11. [Update: But keep going south on U.S. 1 for the find of 2009 -- R&R Deli inside the Shell station at U.S. 1 and Rte 175.  If anything, they're better tacos.  Fresh ingredients.  Sparkling cleanliness.  A selection of different meats, along with fresh milkshakes and a full menu of sandwiches and breakfast.]

  12. Return to U.S. 1 South and turn LEFT on Rte 175. If you turned right, you would cross I-95 and reach Rte 108 where you could start the first tour up Rte 108. or just stop at Fatburger, the Perfect Pour or Trader Joe's.

  13. Turn RIGHT into the Columbia East shopping center. There is a Starbucks and a Rita's, but the real stars are MOM's Organic Market (formerly "My Organic Market") for vegetables, some cheeses, and packaged organic products, Fortune Star Buffet for endless Chinese food (with mixed reviews), and Pollo Fuego for Peruvian chicken.

  14. While you're there, press your nose against the window at Coco Butter's across from Pollo Fuego. It advertises chocolates and jazz. It's only open at night. There is a story there, but I can't figure it out.

  15. Also take a look at Accra Foods, a West African market on the side facing U.S. 1 near the Goodwill. Personally, I have never loved the vibe of this market, but I also don't know enough about West African food to take advantage of the offerings.

  16. Exit out the back of Columbia East past Pollo Fuego and turn LEFT on Assateague Drive.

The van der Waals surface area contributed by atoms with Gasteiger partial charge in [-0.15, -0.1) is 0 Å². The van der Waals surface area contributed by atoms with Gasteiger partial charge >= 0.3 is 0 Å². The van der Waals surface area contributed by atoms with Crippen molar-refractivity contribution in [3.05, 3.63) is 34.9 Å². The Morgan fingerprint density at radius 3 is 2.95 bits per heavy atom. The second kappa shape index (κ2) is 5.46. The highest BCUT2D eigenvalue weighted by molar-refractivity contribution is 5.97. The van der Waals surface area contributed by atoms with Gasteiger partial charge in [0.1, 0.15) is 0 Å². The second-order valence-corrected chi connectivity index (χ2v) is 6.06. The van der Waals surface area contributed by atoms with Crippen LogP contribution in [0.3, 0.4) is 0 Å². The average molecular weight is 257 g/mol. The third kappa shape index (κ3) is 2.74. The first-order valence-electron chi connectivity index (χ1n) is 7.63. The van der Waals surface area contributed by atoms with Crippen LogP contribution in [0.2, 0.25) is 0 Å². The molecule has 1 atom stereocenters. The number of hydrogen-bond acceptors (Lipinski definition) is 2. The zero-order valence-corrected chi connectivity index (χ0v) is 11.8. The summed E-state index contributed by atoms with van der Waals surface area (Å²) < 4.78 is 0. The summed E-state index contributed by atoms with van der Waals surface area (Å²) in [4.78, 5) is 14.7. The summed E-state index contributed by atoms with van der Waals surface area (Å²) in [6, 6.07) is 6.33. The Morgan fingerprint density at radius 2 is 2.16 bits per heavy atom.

17. In a few blocks, Assateague deadends into the wholesale fish market where you can shop at Frank's Seafood Market. Whole fish, fillets and crabs, crabs, crabs. (You show your driver's license to the security guard, but there is no charge for retail customers.)

  18. Return to Assateague Drive and take it back to U.S. 1. Cross over U.S. 1 and pull into the parking lot for El Patio Market. The store is tiny, but it offers delicious takeout empanadas that they'll heat in the store or let you carry home. You can also pick up make-at-home products like empanada wrappers or sweets like spicy Super Mango lollipop or the peanut brittle.

  19. Return to U.S. 1 South.

  20. For one final stop, turn LEFT / EAST on Patuxent Range Road for the Ann's House of Nuts outlet. They have limited hours so make sure they're open, and I haven't been. Some people swear that it's a great place to buy nuts and dried fruit. Some people caution that the prices aren't always lower than retail. (UPDATE: Ann's appears to have moved to Columbia in November 2009.)

  21. At this point, you can call it a day.

  22. Or you can keep going south where you'll hit Rte 32 and then Savage and Laurel. They're part of the earlier "south county" tour that includes stops at Bonaparte Bread in Savage, and Apna Bazar, Aladdin Food Mart, and the Laurel Meat Market.
Please comment below if I missed anything. I have already revised several times to add places or correct errors. You can use a number (like "12 1/2") to put your suggestion in the right part of the tour.


Katie said...

This past weekend my friends didn't want to go to Zapata's :( We went to El Nayar's other location in Catonsville instead. I posted about it
here. said...

16. The midweek day I went (earlier this year), there was a sign proclaiming an entry fee of unspecified amount. <???> I didn't bother approaching the guard shack, just turned around and left.

HowChow said... -- I have seen that sign. I believe the market charges trucks that make deliveries / pickups. But they don't charge people for going to shop at Frank's. I have just shown my driver's license and gotten in.